For every supercar that has come out in the past thirty to forty years, there has been a team of designers, engineers, drafters, technicians, and many more that have spent untold hours of prototyping all the parts that will make up this new supercar. Sometimes, the investment in money and time is so extreme that it warrants making a concept car. These are often one-off show cars that are meant to give an idea about the aesthetic, the technology, or something about the upcoming car that needs a public reaction to gauge interest and if the car is even worth developing.
Lamborghini, on the other hand… isn’t like that. Even after their acquisition by the Volkswagen group, as part of the Audi brand, there have been some completely off the wall concept cars made, not to be put into production or even to gauge interest, but just as a “because we can” statement. Of course, a couple of those concept cars did get made into limited run supercars, but more often than not, they are just about bringing a paper idea to reality to see if it works.
Throughout Lamborghini’s almost 60 years, there have been some concept cars that were either truly and completely mad, which is something that we all love about the raging bull company, or were so popular that they led to the development of new cars just from potential customer interest. Here, then, are some of our favorites, from the completely insane to the downright practical!
2017 Lamborghini Terzo Millennio
The Terzo Millennio (Third Millennium) is what you get when you put a team of aerodynamicists, future powertrains engineers from M.I.T., and a couple of guys with sketch pads in a locked room for a full day. One of the newest in the stable of Lamborghini concepts, unveiled in 2017, the Terzo looks like a road-going stealth bomber that had a head on collision with a Le Mans prototype. Designed to be powered by electric motors only, the whole body is shaped to use every single molecule of air passing over, under, and through the body to generate downforce, while being as minimally disruptive to that airflow as possible.
This is achieved through a double body concept, with the cockpit and rear structure being one body, and the front end through to the traditional Lamborghini side scoops being another. In this way, the air flows through the front end and is split along both sides of the cockpit, before encountering a set of barge boards that direct some airflow out over side of the car. The rest of the air is kept running down the floor of the car to enter the scoops, which are most likely to be split to both cool the electronics and batteries, as well as direct some air for rear brake cooling.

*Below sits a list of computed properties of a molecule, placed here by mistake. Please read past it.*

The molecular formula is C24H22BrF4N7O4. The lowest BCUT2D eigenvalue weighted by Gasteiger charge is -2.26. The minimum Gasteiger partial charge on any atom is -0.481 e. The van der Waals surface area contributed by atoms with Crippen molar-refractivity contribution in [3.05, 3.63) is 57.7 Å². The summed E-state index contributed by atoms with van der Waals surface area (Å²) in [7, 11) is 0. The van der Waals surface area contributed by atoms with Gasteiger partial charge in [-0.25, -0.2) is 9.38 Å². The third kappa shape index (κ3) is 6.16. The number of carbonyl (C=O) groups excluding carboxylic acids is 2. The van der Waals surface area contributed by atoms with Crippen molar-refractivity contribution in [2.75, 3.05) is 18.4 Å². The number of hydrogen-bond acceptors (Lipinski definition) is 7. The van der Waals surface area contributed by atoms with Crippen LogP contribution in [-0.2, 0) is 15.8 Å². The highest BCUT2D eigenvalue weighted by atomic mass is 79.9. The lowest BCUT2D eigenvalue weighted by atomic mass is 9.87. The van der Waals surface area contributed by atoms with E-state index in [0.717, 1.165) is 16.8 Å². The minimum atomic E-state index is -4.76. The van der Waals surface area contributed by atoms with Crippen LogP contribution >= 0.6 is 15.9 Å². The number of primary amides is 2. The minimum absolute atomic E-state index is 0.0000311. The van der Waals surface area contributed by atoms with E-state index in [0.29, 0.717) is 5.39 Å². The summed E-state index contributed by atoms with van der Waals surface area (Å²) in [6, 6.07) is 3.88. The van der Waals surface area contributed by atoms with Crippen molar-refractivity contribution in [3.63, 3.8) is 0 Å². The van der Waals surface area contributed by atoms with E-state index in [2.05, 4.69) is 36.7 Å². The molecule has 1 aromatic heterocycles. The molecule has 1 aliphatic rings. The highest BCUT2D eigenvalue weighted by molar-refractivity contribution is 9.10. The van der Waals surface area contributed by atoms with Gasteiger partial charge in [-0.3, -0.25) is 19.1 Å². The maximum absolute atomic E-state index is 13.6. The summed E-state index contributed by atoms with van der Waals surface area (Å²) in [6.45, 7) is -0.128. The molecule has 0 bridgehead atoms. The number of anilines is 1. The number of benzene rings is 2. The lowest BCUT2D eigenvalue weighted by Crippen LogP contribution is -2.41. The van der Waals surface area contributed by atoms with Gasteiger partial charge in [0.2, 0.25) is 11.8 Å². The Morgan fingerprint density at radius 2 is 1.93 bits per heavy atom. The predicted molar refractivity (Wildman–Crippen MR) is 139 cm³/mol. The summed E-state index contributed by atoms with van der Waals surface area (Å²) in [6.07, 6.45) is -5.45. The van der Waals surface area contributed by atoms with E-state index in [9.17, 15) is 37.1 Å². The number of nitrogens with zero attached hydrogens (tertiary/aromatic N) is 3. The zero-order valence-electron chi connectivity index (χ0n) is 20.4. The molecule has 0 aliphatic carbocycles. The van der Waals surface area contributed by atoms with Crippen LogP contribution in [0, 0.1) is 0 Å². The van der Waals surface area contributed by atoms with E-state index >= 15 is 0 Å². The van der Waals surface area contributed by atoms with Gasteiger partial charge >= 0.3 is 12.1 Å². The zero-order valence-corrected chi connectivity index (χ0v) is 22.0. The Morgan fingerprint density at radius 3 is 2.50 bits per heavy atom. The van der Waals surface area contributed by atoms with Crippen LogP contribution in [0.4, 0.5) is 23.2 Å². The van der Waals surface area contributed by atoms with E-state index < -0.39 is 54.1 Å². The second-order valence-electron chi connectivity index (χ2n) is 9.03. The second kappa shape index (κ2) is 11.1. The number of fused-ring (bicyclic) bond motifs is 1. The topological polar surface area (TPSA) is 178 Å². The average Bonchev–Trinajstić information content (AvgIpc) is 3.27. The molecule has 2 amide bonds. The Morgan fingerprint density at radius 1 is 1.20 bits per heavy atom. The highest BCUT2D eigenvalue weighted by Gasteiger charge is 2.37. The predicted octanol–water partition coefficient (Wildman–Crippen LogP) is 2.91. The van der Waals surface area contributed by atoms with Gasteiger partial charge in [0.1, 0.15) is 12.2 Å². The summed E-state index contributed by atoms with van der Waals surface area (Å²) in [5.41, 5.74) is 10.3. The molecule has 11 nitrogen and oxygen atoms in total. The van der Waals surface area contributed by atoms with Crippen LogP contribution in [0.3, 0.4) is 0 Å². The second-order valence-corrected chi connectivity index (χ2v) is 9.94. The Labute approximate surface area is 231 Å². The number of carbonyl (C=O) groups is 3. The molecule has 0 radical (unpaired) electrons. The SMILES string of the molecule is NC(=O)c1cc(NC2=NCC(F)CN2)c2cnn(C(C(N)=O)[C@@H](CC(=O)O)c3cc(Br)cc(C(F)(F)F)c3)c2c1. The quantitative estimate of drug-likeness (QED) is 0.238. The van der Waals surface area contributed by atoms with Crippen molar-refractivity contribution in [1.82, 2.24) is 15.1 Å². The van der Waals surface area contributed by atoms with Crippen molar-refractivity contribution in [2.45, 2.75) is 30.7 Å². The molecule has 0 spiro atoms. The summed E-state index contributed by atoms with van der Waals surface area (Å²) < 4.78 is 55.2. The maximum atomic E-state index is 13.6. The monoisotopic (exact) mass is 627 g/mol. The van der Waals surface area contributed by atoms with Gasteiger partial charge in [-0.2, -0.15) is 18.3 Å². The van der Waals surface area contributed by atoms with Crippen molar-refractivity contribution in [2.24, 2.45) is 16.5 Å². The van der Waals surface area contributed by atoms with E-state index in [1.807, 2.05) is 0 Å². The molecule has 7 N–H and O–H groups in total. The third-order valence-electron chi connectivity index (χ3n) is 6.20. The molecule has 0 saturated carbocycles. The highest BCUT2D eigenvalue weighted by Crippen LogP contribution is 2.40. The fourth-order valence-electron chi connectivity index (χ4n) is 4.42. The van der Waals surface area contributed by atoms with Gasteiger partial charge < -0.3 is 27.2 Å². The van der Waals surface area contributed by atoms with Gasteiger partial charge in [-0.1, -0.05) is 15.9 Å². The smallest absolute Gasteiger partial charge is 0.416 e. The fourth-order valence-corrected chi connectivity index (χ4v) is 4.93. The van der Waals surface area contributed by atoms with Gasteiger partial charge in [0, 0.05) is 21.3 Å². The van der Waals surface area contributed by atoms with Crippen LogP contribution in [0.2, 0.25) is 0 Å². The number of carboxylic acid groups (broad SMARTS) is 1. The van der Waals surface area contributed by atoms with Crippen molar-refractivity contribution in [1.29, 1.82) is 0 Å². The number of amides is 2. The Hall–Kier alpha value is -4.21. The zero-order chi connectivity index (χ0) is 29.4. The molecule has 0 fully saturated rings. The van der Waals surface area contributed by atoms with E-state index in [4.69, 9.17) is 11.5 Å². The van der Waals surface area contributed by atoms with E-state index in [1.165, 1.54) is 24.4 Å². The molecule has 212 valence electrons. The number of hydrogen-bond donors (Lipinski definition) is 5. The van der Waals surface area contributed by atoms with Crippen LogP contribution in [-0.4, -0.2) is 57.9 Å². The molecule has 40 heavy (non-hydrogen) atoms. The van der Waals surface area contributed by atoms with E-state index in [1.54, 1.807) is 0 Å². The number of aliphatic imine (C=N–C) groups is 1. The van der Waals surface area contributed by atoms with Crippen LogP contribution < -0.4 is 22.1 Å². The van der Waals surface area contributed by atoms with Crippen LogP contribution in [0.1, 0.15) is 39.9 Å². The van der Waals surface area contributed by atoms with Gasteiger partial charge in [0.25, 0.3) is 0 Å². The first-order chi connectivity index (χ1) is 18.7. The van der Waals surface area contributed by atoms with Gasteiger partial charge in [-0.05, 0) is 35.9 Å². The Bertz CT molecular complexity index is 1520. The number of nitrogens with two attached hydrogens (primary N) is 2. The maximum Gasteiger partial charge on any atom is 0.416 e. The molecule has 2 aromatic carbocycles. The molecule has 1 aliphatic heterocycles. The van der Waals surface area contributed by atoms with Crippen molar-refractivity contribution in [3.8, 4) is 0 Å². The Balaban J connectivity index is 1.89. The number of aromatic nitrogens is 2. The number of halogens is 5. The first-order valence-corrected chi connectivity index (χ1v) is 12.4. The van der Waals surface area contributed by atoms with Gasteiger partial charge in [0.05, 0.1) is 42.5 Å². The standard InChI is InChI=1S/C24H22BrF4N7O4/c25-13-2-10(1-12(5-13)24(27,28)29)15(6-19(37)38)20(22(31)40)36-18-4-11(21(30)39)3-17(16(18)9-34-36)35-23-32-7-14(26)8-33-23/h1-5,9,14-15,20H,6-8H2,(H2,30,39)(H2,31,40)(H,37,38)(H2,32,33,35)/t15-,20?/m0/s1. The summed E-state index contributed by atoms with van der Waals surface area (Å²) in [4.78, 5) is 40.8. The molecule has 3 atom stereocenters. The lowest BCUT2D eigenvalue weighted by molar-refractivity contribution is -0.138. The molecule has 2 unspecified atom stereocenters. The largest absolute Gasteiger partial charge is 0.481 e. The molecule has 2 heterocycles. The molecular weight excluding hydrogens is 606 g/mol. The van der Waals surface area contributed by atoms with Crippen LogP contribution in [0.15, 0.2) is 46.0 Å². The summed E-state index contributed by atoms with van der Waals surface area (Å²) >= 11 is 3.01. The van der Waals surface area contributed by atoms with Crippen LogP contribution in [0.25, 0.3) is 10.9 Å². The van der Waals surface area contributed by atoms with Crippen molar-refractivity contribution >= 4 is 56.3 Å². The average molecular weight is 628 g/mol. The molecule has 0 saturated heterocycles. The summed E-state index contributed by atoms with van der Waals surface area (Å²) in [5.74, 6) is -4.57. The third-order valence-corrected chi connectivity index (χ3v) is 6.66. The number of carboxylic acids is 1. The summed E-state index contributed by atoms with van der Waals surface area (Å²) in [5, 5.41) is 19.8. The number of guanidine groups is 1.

The Terzo Millennio is also a materials research concept, much like the Sesto Elemento was as a limited development car. Again, the primary material is carbon, but in the Terzo, Lamborghini is investigating a new type of composite that weaves kevlar in with the carbon fiber, to create CFK, or Carbon Fiber Kevlar. Traditional carbon fiber, while extremely strong, is also not very flexible, and any incidents usually end up with shattered carbon body panels. By introducing kevlar, it both adds a lot more elasticity to body panels, as well as allows for a thinner, lighter type of carbon fiber to be used.
The 1980s were the start of a very bumpy, wild ride for Lamborghini, as it changed ownership almost every three to four years. It was the time that the flagship Countach, the moderately successful Jalpa, and failure that was the LM002 utility vehicle all found their ends. However, despite a lot of models being wound down, there was enough money still around that at least two models were undergoing concept work and prototyping to replace the outgoing models.
Project 132 is the name that was given to the prototype that eventually became the Lamborghini Diablo. Project 140, or P140, was the car that was being developed to replace the Jalpa, the “affordable Lamborghini” as it were. It had all the right numbers in all the right places, and even had a moderately similar look to the Diablo’s design language. It was powered by a 4.0L V10 that produced nearly 370 HP, and was, at least for the concept, made primarily out of carbon fiber over a steel chassis.
It weighed just 2,835 lbs (1,286 kg), and being rear wheel drive with a 99.3 inch wheelbase, would have been an absolute hooligan of a car to drive. Unfortunately, in the end, only one of the two projects could survive the financial woes that Lamborghini went through in the 1980s, and the P140 was quietly shelved while the P132 was developed into the Diablo.
There was a moment of revival for the P140, as in 1995, the Lamborghini Cala Italdesign was unveiled at the Geneva Motor Show, as a study into a car that could compete with the Ferrari F355. It was so well received, and so much interest was expressed in the car, that it was nearly made into a production prototype before Lamborghini was sold to Volkswagen via Audi. However, its legacy made enough of an impact that a few years later, the Gallardo was released, a spiritual successor to the concept that started as the P140.
In the interesting and unique history of Lamborghini (read: one hell of a wild ride), very few concept cars are made after a car has already started production. However, in 1966, exactly that happened. The design house Nero & Bonacini were commissioned by Lamborghini originally to provide design input for the 350 GTV, the prototype that eventually came to be the 350 GT after some further work by Lamborghini in-house designer Franco Scaglione.
In late 1965, after the 400 GT made it into production as a slightly larger, slightly longer 350 GT, Ferruccio Lamborghini once again commissioned Nero & Bonacini to create a one-off two-seater concept that took the 350 GT chassis (number 01030 in this case), the larger V12 from the 400 GT, and put them together in a car that could race at the 24 Hours of Le Mans.